Someone needs to explain to me, because I still do not understand—despite the sorrow people may feel with respect to the tragedies that have occurred, and believe me, I am personally very alive to that—how a firearms registry would have prevented the events that occurred at Polytechnique and Dawson. I would just remind you that the guns used at Dawson College were all registered. What prevented the incident at Dawson from being even more serious was the fact that there were well trained police officers on site, who responded quickly, based on what we are told. So, the solution lies elsewhere. The Registry will in no way improve public safety. If it is used systematically, it will, in some cases, criminalize honest citizens who will end up with a criminal record. If we are talking about a system that is bureaucratic, heavy handed, and inefficient, particularly in these times of budget cuts, one can only wonder why there would be a desire to maintain it.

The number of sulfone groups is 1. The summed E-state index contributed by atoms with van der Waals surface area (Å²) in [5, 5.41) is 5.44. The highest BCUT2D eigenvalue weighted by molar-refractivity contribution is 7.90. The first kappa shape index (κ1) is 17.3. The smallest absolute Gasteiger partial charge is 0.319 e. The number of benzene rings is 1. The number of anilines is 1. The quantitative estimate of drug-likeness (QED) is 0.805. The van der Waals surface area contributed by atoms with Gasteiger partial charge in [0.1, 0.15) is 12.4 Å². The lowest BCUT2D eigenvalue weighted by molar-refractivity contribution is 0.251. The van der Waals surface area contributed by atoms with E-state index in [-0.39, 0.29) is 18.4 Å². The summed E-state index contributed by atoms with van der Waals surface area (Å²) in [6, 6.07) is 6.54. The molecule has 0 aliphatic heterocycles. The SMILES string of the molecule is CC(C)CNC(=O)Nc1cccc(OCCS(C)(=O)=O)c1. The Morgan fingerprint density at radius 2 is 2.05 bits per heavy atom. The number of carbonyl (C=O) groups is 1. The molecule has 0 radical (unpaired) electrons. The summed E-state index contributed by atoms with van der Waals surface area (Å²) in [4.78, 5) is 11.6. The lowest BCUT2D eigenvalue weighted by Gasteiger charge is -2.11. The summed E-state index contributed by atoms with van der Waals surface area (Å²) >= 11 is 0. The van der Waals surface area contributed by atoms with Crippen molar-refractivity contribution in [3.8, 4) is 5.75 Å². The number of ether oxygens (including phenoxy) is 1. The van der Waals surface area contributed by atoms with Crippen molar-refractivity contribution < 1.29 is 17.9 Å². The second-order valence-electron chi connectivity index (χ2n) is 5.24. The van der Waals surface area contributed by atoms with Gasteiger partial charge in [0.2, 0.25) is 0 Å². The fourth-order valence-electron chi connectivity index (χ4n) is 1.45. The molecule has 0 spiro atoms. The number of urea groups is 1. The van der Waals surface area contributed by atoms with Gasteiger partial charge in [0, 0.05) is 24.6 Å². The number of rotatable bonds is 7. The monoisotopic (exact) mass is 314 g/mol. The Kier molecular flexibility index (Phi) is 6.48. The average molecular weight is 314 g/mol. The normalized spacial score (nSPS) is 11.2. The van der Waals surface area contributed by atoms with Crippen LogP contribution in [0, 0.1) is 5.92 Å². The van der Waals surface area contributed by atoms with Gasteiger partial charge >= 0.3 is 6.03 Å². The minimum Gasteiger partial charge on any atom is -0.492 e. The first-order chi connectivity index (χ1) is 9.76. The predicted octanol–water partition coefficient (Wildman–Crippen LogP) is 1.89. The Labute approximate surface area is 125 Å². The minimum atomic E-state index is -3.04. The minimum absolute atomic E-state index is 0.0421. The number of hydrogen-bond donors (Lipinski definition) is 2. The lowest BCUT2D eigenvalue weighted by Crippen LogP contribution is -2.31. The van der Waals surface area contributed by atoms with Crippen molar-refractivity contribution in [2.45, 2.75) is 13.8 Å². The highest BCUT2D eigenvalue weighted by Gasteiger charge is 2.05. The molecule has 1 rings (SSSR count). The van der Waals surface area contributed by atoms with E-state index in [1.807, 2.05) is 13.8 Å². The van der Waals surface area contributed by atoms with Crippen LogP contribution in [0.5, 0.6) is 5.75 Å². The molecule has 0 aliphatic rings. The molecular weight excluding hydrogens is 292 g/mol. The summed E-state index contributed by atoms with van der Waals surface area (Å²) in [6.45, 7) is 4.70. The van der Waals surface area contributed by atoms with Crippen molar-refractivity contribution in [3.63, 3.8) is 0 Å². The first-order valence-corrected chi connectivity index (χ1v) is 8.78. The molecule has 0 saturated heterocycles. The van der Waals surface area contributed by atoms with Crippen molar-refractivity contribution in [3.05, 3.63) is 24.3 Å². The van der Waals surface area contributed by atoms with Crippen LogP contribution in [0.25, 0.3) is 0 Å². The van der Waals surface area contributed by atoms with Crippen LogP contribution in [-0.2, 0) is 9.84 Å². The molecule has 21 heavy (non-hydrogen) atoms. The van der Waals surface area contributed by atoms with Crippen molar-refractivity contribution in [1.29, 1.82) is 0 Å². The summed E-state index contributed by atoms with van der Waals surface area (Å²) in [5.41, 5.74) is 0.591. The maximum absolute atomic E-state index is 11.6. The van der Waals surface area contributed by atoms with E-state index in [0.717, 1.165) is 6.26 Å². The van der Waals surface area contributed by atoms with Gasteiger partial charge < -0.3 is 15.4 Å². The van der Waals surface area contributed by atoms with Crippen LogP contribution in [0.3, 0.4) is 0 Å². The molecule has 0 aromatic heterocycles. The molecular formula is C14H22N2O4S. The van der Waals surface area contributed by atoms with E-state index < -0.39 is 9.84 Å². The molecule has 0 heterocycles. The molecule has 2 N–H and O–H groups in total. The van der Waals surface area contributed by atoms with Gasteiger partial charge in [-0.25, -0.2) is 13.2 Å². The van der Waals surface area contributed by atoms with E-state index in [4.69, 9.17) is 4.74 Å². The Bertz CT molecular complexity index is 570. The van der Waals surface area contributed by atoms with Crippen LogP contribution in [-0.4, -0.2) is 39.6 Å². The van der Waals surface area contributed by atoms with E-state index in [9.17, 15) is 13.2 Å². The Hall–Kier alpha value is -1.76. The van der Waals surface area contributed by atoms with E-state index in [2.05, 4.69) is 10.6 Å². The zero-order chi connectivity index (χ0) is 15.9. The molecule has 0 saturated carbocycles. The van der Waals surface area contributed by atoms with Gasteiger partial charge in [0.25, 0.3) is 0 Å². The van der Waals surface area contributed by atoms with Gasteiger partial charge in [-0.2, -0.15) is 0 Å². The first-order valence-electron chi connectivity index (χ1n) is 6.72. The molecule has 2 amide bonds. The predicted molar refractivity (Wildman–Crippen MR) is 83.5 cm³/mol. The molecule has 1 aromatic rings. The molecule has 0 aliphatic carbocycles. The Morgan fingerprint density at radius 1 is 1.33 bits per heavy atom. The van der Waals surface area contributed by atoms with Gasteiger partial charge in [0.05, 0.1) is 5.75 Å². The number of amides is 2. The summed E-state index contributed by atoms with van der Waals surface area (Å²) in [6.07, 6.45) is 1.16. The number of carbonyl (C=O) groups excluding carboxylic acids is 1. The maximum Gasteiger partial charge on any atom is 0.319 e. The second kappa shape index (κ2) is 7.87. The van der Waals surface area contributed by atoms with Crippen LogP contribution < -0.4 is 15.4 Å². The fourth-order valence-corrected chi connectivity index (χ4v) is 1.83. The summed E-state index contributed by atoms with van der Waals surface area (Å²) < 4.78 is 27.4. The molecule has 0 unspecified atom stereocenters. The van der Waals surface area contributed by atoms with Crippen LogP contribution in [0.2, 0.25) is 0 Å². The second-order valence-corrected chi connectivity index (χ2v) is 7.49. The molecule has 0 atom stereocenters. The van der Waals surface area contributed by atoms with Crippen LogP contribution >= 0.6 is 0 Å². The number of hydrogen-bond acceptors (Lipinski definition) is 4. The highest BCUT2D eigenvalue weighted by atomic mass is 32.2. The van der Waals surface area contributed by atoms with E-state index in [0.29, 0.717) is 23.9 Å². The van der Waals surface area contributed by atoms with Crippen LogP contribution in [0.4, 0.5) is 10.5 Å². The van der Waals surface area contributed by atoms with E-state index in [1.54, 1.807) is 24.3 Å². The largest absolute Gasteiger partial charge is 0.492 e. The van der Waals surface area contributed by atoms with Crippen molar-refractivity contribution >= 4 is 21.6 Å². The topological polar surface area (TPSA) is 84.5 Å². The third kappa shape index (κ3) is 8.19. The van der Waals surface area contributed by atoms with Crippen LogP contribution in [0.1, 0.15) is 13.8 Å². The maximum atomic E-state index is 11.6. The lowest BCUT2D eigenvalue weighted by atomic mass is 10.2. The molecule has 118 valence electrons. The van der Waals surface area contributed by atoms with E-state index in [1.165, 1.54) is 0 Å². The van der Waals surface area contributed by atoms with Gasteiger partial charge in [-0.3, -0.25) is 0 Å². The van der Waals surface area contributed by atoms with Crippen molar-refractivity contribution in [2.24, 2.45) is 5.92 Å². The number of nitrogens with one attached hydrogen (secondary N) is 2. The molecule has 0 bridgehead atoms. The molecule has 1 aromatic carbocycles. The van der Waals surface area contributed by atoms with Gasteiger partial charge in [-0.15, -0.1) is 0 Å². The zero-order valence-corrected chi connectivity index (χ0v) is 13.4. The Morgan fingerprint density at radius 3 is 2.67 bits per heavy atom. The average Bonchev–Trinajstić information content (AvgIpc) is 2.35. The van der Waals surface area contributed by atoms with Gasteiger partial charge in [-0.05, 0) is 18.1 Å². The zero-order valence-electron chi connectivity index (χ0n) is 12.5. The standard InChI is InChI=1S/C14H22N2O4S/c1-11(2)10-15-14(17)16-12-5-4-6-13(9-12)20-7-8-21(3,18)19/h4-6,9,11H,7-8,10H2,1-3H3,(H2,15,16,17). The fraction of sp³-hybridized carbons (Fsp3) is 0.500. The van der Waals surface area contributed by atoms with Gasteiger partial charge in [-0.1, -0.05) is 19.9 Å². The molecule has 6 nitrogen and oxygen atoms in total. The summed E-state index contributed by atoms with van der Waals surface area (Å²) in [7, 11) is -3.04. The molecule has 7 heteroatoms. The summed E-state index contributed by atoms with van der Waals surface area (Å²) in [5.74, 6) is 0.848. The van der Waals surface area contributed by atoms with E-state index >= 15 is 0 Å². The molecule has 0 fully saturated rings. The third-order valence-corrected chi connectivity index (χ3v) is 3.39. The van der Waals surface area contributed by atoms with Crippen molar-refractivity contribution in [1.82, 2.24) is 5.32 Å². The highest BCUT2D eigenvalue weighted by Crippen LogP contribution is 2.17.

I would like to give you just one example; I have no intention of inundating you with numbers or comparing research. One very interesting study was done by Ms. Samara McPhedran, Ms. Jeanine Baker and Ms. Pooja Singh, who compared Australia, Canada and New Zealand. That study found that New Zealand is the country which is achieving the best results when it comes to public safety. And, of the three countries, New Zealand is also the one with the fewest laws and with the least stringent gun control regulations. By the way, it does not have a gun registry, and a firearms licence is valid for 10 years, not for 5 years, as is the case in Canada.